Making History: The Storytellers Who Shaped the Past

Image of Making History: The Storytellers Who Shaped the Past
Release Date: 
March 8, 2022
Simon & Schuster
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“that rare book that can simultaneously be enjoyed by anyone interested in the field of history, as well as being an excellent text for any college course on historiography.”

Author Richard Cohen has achieved the near impossible: writing an engaging, educational, and even entertaining book about the typically mundane topic of historiography. By carefully blending the study of numerous key players in the development of history as an academic subject worthy of respect, readers are led on a marvelous journey of nearly 4,000 years of trying to understand the key questions of historical study. Is there such a thing as unbiased history? Can there truly be an accurate picture of what happened in the past? And most of all, why study history at all?

Beginning with Thucydides and Herodotus, the author dives into not only the traditional masters of history, including Polybus, Gibbon, and Von Ranke, but he wanders down to some very non-traditional purveyors of history, especially examining the role of nonfiction works such as Tolstoy’s War and Peace and even Shakespeare’s plays to examine how they have influenced how historical events are viewed. The notion of 16th or 18th century pop culture, as it were, influencing our current view of history is eye-opening, but when he extends these thoughts to look at the influence of documentary maker Ken Burns and his highly popular television series on the Civil War, World War II, and other topics. the reader has a different view of how historical topics can be made into popular and even commercially successful ventures.

But the author does not skimp on his treatment of history as an academic subject, either, devoting significant chapters to the emergence of history as a serious field of study with its own rules of evidence, as well as gradually accepted methods for conducting research, drawing inferences and conclusions, and attempting to understand historical biases and the occasional subordination of history to serve political or personal ends.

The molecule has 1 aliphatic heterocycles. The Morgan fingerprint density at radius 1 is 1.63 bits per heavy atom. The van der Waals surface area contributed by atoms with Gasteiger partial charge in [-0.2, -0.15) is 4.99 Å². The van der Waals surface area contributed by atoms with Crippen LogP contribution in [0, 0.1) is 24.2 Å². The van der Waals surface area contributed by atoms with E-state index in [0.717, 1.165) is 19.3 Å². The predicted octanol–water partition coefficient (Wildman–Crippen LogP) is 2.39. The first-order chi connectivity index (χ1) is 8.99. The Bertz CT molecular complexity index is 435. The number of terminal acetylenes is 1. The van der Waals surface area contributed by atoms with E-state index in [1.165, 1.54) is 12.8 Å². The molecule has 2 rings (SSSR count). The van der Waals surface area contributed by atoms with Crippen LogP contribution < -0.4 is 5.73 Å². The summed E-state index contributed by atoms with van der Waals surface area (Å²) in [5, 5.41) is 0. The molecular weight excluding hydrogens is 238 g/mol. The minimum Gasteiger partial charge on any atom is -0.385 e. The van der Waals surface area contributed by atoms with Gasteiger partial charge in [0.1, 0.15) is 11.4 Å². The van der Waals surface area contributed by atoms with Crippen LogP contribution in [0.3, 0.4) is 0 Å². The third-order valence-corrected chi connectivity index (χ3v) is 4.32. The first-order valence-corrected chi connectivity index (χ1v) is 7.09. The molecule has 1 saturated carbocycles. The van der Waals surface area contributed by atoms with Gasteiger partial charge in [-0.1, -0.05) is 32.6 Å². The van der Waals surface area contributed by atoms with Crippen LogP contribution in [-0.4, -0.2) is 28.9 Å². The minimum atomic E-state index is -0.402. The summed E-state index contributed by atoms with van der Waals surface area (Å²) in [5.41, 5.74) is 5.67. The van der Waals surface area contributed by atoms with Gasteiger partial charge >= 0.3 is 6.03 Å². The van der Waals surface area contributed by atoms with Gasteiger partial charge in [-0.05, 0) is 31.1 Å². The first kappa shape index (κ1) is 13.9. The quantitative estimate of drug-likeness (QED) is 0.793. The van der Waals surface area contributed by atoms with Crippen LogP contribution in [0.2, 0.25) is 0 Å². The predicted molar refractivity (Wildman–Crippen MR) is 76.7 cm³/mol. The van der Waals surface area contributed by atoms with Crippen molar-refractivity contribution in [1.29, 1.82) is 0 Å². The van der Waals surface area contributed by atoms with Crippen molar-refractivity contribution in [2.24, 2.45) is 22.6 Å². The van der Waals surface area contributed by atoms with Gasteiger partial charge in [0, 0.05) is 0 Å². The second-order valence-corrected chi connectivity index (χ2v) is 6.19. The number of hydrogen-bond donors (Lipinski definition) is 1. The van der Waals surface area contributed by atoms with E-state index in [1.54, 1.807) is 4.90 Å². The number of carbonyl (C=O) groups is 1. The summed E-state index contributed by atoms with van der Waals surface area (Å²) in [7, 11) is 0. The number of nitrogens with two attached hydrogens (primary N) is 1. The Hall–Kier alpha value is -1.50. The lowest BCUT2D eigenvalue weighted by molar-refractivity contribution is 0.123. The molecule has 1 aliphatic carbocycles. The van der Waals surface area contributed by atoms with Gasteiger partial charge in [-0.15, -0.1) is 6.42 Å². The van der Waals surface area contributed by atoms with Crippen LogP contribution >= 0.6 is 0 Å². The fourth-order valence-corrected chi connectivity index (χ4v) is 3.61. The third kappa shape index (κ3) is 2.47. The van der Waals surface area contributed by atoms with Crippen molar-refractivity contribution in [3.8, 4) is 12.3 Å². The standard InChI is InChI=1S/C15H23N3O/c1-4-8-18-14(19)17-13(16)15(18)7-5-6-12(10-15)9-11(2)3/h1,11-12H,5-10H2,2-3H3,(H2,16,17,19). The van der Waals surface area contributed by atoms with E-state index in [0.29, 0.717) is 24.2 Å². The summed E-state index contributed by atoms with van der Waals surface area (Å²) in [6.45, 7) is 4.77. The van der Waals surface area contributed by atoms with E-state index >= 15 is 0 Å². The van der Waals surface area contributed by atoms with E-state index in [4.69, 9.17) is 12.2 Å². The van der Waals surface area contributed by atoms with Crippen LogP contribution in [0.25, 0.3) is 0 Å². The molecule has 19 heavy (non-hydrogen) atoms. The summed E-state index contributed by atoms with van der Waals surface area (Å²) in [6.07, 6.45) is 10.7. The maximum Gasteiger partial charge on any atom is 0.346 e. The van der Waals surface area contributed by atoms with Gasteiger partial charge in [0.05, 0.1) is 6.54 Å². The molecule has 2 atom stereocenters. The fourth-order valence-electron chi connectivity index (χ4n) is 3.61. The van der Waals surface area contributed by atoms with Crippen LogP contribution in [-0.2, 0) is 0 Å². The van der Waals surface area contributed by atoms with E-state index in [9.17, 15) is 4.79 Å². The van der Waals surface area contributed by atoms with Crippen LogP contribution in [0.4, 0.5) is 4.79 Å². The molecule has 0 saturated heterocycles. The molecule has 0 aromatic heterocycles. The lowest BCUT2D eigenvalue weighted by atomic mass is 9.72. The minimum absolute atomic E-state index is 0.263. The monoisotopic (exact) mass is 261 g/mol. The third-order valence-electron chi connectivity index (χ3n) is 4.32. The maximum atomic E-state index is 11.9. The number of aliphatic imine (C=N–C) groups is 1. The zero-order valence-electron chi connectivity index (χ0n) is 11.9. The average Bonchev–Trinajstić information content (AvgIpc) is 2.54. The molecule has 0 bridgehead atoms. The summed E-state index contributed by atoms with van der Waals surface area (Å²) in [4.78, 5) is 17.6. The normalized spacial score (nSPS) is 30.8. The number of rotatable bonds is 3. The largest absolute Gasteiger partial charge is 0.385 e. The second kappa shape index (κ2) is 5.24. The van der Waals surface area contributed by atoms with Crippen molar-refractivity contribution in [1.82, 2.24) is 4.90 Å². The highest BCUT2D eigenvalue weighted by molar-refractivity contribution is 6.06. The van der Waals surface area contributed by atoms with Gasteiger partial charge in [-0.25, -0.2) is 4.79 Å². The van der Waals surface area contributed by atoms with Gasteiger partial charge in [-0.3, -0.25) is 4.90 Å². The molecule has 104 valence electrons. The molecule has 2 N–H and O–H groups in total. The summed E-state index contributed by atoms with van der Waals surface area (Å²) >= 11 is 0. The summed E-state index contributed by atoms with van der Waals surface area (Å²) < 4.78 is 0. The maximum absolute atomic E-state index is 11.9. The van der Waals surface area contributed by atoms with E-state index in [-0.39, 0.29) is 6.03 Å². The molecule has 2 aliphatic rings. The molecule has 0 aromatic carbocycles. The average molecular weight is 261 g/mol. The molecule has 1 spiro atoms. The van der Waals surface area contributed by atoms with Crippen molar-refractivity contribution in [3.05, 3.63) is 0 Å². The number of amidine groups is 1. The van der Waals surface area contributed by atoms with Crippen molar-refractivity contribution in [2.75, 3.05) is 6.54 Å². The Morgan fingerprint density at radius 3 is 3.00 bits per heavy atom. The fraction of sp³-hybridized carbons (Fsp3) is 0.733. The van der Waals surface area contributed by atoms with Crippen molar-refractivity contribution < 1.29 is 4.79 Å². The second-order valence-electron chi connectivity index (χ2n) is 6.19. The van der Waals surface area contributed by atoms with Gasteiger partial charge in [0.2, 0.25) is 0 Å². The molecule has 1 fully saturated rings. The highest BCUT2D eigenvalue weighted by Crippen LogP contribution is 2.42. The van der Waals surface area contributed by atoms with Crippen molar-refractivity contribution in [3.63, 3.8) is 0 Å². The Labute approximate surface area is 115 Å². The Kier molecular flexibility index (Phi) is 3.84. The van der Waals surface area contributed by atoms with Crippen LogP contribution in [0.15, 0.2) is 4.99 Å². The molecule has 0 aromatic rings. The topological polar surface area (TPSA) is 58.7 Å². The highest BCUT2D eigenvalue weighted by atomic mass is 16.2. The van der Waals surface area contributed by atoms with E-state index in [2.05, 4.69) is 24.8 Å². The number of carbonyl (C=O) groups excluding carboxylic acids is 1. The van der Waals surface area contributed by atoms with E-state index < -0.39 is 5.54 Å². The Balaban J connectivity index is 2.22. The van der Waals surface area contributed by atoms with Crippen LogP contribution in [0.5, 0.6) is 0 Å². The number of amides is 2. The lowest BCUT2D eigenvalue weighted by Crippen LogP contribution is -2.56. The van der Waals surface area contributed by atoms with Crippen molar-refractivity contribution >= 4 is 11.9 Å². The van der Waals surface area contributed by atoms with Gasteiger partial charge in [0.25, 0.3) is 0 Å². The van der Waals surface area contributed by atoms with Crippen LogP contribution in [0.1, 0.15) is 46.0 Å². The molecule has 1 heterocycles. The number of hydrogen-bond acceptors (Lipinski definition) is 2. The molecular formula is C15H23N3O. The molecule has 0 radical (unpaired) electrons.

The chapter on the Annales school of thought on history, which played a major part in expanding historical study to the entire realm of the human condition and began the integration of topics such as psychology, geography, and any number of other fields into the writing of history is particularly key in understanding the gradual broadening of history in the late 19th and early 20th centuries to cover any number of new topics that were traditionally neglected by historians.

The author does not shy away from controversy, either, devoting another chapter to the evolving way the American Civil War has been viewed as the key event in American history and yet other chapters to casting a critical eye on such luminaries as Winston Churchill, Ulysses S. Grant, and Henry Kissinger’s attempts to chronicle their lives and times through both their memoirs and attempts to write history. He also examines some of the overlooked characters and topics in the field of history, surveying the emerging role of women and minority historians in diving into topics or viewpoints of major events from a completely different perspective, and emerging as significant contributors to the development of historiography.

Finally, the author examines how history has often been blatantly manipulated to serve political purposes, most notably in Communist Russia and China during the 20th century. The outright lies and fraud perpetrated by the Communist regimes, especially during Stalin’s rule, should serve as a stark reminder that history can be directed to serve a corrupt regime’s purpose in any number of ways.

There is virtually no historical topic that escapes Cohen’s sharp gaze and experience as a bestselling publishing director and author. The narrative flows very seamlessly from chapter to chapter, clearly showing how the life experiences of some of history’s greatest chroniclers affected their writing and subsequently, our understanding of the past. Written in an academically sound manner but with a fair amount of wit to keep myriad topics from becoming too dry, it is that rare book that can simultaneously be enjoyed by anyone interested in the field of history, as well as being an excellent text for a college course on historiography.